Opinion | A nuclear weapons paradox has changed conflict forever


South Korea Defense Ministry via AP

South Korea’s military launches an Army Tactical Missile System during a military exercise at an undisclosed location in South Korea on Thursday.

By Livia LaMarca, Staff Columnist

The human mind is only capable of so much. We are incredibly advanced and complex beings, yet we struggle to comprehend just how large certain numbers are. While people may think they have a grasp on how large the universe is or how much money Jeff Bezos’ truly has, in actuality, most of us really don’t. 

According to research published in 2018 the Journal Safety, it would only take about 100 nuclear weapons to completely destroy society across the globe. In the nine nations that have a nuclear arsenal — the United States, Russia, China, the United Kingdom, France, Pakistan, India, Israel and North Korea — there are enough weapons to commit such an act 130 times. These numbers are a little more understandable to the human brain compared to trying to comprehend the sheer amount of those killed in Hiroshima and Nagasaki 77 years ago — between 129,000 and 246,000 people.

The horrifying conflict between Russia and Ukraine has raised many questions about NATO’s involvement, especially in regards to the potential usage of nuclear weapons. Between the nine countries that own nuclear weapons, all of which are major players on the world stage, there are around 13,000 stockpiled nuclear weapons available for use. Nuclear warfare during a potential WWIII is a conceivable reality.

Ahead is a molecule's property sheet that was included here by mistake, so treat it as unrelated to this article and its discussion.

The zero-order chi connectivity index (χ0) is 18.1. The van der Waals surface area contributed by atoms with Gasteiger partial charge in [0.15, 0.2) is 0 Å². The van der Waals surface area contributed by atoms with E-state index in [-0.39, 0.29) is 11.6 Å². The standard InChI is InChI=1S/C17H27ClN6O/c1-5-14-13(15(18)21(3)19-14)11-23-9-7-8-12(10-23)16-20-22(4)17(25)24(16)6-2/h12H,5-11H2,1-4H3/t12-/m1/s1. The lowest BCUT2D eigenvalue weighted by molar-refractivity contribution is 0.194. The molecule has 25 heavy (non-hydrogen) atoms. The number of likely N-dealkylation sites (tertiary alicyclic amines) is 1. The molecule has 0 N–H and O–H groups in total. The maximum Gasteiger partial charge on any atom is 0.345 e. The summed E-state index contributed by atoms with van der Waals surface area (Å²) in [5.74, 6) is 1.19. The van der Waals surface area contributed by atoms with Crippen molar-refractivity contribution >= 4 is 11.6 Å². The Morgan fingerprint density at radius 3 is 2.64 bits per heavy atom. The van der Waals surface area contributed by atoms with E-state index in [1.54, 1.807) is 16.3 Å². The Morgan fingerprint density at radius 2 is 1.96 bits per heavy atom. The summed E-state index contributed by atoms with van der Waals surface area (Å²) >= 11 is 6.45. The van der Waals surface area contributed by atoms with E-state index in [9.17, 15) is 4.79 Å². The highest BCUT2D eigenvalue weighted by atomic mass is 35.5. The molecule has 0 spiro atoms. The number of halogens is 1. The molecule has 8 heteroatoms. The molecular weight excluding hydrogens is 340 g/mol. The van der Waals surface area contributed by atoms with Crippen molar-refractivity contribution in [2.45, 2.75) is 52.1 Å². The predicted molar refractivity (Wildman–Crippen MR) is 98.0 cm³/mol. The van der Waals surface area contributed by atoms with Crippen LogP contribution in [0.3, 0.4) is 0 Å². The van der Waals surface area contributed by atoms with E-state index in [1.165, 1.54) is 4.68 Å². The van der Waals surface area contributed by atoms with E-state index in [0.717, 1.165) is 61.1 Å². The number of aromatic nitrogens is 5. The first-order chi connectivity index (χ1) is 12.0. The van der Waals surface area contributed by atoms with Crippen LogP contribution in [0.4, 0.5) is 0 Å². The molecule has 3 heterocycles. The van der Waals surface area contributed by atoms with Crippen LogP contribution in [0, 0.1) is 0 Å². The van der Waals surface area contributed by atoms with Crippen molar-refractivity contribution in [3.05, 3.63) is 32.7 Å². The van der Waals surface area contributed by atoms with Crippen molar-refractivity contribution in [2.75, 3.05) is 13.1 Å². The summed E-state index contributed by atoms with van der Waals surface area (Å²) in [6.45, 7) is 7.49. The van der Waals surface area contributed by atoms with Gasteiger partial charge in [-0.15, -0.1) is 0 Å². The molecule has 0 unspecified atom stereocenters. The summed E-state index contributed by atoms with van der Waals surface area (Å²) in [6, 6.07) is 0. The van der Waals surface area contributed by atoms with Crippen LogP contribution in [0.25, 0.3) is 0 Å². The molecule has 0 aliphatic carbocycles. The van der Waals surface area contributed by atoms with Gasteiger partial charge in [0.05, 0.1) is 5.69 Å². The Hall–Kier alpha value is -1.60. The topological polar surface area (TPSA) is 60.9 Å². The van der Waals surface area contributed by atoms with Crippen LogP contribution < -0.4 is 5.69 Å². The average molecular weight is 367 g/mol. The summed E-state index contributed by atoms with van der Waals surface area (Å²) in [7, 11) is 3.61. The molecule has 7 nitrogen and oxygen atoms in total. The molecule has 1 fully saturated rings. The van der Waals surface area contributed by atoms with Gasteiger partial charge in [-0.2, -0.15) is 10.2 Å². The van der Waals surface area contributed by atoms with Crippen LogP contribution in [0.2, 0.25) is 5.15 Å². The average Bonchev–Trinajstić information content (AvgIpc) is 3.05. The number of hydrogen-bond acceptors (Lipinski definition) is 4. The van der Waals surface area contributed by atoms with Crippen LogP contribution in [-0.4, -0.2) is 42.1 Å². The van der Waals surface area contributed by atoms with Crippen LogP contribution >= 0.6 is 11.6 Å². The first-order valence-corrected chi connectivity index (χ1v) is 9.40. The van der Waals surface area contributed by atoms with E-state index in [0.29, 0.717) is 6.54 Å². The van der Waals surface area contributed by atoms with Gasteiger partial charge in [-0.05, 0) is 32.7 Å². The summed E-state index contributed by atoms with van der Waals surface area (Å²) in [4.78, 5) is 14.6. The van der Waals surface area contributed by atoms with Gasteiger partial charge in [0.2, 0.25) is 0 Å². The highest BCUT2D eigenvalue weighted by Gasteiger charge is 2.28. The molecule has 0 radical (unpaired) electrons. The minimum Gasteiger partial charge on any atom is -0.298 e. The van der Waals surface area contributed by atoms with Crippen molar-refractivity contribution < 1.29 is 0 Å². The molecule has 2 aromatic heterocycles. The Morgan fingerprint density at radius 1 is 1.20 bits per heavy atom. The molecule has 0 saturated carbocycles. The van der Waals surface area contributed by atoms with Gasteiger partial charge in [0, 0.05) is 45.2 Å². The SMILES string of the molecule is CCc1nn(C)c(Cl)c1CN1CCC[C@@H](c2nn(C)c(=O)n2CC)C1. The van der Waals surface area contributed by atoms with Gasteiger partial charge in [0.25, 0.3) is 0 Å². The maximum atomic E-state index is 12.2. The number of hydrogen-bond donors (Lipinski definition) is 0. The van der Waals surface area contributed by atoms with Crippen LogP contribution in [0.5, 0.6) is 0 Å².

But therein lies an unfortunate paradox — the reason that North Korea refuses to stop its research and the reason Ukraine is so vulnerable to attacks from Russia despite legally binding peace and recognition for the last three decades. If countries cease research and destroy their nuclear supply, they become susceptible to the countries who continue to keep their nuclear weapons. But, when countries choose to keep their nuclear weapons, the threat of nuclear warfare is always imminent. Unless all nine countries agree to give up their stockpiles, nobody will be willing to give up their research and weaponry due to the threat of those who refuse to comply.

Thanks to the creation of these abominable weapons, war and international conflict as we once knew it will never be the same. When America dropped the bomb on Hiroshima on Aug. 6, 1945, the tides of conflict shifted as never-before-seen casualties and sickness swept Japan. Now, 77 years later, some nuclear weaponry has advanced to a point that is up to 3,000 times as powerful, and the threat of nuclear casualties is always lurking in times of international unrest.